WASHINGTON — The "fundamentals" of the U.S. economy are solid, the White House asserted, invoking an ill-fated political declaration of a decade ago amid mounting concern that a recession could imperil President Donald Trump's reelection. Exhibiting no such concern, senior adviser Kellyanne Conway declared to reporters on Monday, "The fact is, the fundamentals of our economy are very strong." It's a phrase with a history. Republican John McCain was accused of being out of touch when he made a similar declaration during the 2008 presidential campaign just hours before investment bank Lehman Brothers filed for bankruptcy, setting off a stock market crash and global financial decline. A case can

  • The Kansas City Star

    10 Things to Know for Today

    Your daily look at late-breaking news, upcoming events and the stories that will be talked about today: 1. WITH EYES ON 2020, WHITE HOUSE INSISTS ECONOMY IS STRONG Despite record low unemployment and a growing economy, that growth is slowing and stock markets have swung wildly in recent weeks on fears of recession. 2. EMBATTLED HUAWEI CONFIDENT IN OWN TECHNOLOGY Founder Ren Zhengfei tells AP he doesn't want relief from U.S. sanctions if it requires China to make concessions in a tariff war. 3. 'PROTESTERS VS. POLICE': DIE-HARDS IN HONG KONG DEFEND STANCE Demonstrators explain how largely peaceful marches against proposed changes to the city's extradition law morphed into a summer of tear gas

  • Kellyanne Conway 'to lay low until the rule of law dies down': Americans often fooled by satire, researchers find
    OregonLive.com

    Kellyanne Conway 'to lay low until the rule of law dies down': Americans often fooled by satire, researchers find

    A lot of people who decry “fake news” are simply mad about news they don't like. But actual fake news -- that is, false or deliberately misleading information masquerading as news -- really can be a problem. And it turns out this even includes satire. Ohio State University communications professors Kelly Garrett and Robert Bond, along with OSU Ph.D. student Shannon Poulsen, spent months studying how people respond to satirical news -- and they found “it's pretty easy to mistake a satirical message for a literal one.” This isn't all that surprising. Many satirical news articles are subtle and play with strongly held views -- and they often quickly skitter past our eyeballs via social media --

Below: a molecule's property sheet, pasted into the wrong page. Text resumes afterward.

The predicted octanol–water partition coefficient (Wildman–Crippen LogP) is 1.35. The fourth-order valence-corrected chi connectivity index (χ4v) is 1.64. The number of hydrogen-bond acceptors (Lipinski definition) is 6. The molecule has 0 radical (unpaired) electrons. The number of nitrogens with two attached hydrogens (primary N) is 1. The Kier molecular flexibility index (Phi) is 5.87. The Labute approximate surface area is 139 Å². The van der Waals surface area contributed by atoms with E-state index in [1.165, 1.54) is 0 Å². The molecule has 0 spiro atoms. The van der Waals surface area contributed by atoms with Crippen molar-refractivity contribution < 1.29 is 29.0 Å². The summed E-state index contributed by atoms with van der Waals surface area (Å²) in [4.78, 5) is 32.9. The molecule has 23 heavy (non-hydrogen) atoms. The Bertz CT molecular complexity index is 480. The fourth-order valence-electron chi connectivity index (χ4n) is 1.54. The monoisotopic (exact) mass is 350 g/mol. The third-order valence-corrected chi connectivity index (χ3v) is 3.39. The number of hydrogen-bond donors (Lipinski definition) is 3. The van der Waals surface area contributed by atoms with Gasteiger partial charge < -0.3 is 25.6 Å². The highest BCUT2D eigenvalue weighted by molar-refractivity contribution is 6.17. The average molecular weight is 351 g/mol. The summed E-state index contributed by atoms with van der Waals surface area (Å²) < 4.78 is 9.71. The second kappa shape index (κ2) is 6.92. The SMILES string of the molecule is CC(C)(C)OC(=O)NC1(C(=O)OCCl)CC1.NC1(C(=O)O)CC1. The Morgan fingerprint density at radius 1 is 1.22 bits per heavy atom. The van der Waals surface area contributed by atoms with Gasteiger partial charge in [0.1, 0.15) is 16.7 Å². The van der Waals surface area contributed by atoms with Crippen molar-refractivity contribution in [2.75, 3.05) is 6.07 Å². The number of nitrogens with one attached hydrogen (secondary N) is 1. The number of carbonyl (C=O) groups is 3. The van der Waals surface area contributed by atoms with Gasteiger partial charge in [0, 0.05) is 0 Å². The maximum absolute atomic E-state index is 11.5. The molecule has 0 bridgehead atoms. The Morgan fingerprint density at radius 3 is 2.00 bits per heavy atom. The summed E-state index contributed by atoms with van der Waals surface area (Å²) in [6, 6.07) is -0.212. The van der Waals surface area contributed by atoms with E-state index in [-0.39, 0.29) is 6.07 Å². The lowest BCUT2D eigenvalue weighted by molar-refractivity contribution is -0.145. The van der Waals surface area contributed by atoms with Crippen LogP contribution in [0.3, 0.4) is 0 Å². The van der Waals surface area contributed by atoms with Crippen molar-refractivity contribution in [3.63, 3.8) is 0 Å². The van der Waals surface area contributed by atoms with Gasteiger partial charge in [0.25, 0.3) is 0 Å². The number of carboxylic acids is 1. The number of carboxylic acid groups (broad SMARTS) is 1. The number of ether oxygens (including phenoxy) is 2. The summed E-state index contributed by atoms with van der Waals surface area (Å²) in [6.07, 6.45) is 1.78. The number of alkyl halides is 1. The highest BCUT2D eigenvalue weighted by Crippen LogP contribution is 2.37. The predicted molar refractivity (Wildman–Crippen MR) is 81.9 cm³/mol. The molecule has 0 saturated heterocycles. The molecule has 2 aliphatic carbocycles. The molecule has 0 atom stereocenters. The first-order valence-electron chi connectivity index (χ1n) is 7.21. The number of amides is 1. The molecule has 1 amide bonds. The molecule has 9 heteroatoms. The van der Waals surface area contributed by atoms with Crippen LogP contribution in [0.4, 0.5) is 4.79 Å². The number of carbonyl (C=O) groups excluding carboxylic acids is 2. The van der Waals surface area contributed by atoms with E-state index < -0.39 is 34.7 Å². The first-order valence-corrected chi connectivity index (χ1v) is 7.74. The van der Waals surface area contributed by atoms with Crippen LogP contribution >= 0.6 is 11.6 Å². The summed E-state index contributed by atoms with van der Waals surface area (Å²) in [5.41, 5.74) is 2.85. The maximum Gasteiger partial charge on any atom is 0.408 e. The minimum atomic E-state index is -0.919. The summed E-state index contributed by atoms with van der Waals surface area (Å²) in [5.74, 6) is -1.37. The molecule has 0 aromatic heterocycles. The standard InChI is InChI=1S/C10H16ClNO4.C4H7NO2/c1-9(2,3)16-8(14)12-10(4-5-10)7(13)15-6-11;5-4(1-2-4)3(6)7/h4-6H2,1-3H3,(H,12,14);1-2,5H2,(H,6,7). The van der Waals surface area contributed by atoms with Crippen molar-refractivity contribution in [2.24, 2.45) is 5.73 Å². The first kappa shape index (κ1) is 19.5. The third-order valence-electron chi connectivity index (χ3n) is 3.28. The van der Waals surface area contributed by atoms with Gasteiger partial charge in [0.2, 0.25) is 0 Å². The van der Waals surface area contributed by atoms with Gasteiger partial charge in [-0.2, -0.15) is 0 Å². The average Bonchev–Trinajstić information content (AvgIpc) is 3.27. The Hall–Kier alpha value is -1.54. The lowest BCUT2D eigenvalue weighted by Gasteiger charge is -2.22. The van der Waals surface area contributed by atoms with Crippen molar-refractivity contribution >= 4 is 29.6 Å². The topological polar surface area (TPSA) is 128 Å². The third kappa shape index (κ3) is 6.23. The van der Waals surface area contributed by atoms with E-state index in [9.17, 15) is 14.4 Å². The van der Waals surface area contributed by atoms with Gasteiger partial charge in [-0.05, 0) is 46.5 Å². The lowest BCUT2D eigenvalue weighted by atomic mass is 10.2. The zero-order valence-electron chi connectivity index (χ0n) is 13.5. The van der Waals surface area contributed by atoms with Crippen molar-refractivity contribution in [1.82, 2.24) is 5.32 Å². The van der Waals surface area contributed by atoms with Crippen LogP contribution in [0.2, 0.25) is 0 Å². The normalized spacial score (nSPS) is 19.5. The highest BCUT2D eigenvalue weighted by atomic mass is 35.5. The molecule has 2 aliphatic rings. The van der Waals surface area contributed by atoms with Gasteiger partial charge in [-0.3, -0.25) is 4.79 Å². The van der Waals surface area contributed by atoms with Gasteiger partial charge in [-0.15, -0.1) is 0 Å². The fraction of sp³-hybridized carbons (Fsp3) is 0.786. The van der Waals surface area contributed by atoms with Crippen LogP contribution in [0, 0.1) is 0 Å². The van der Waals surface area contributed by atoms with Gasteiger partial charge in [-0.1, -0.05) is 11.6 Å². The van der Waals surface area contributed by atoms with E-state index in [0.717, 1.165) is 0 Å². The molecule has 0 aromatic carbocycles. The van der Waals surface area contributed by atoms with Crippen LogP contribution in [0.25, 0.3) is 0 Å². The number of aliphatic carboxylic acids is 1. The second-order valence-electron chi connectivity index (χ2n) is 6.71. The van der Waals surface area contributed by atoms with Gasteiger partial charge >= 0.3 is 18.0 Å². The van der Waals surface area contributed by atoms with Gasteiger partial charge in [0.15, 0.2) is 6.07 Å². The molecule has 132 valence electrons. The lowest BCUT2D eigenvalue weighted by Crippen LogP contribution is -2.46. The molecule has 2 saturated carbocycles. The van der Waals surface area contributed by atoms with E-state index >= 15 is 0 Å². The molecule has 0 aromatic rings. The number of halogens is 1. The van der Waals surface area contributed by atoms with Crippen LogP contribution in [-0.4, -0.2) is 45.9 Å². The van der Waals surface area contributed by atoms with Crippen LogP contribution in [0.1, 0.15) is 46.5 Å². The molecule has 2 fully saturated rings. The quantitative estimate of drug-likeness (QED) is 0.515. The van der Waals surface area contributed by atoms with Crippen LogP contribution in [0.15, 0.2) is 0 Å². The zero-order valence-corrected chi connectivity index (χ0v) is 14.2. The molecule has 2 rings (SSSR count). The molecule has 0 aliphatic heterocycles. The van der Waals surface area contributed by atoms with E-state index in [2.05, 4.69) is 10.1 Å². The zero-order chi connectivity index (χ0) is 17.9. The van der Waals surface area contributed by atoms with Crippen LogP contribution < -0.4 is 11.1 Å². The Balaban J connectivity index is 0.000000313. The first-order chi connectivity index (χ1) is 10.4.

• AP News in Brief at 6:09 a.m. EDT
    The Kansas City Star

    AP News in Brief at 6:09 a.m. EDT

    AP News in Brief at 6:09 a.m. EDT White House insists 'fundamentals' of US economy are strong WASHINGTON (AP) — The "fundamentals" of the U.S. economy are solid, the White House asserted, invoking an ill-fated political declaration of a decade ago amid mounting concern that a recession could imperil President Donald Trump's reelection. Exhibiting no such concern, senior adviser Kellyanne Conway declared to reporters on Monday, "The fact is, the fundamentals of our economy are very strong." It's a phrase with a history. Republican John McCain was accused of being out of touch when he made a similar declaration during the 2008 presidential campaign just hours before investment bank Lehman Brothers

  • White House Insists 'Fundamentals' of Economy Are Strong
    NBC New York

    White House Insists 'Fundamentals' of Economy Are Strong

    The "fundamentals" of the U.S. economy are solid, the White House asserted Monday, invoking an ill-fated political declaration of a decade ago amid mounting concern that a recession could imperil President Donald Trump's reelection. Exhibiting no such concern, senior adviser Kellyanne Conway declared to reporters, "The fact is, the fundamentals of our economy are very strong," It's a phrase with a history. Republican John McCain was accused of being out of touch when he made a similar declaration during the 2008 presidential campaign just hours before investment bank Lehman Brothers filed for bankruptcy, setting off a stock market crash and global financial decline. A case can be made for the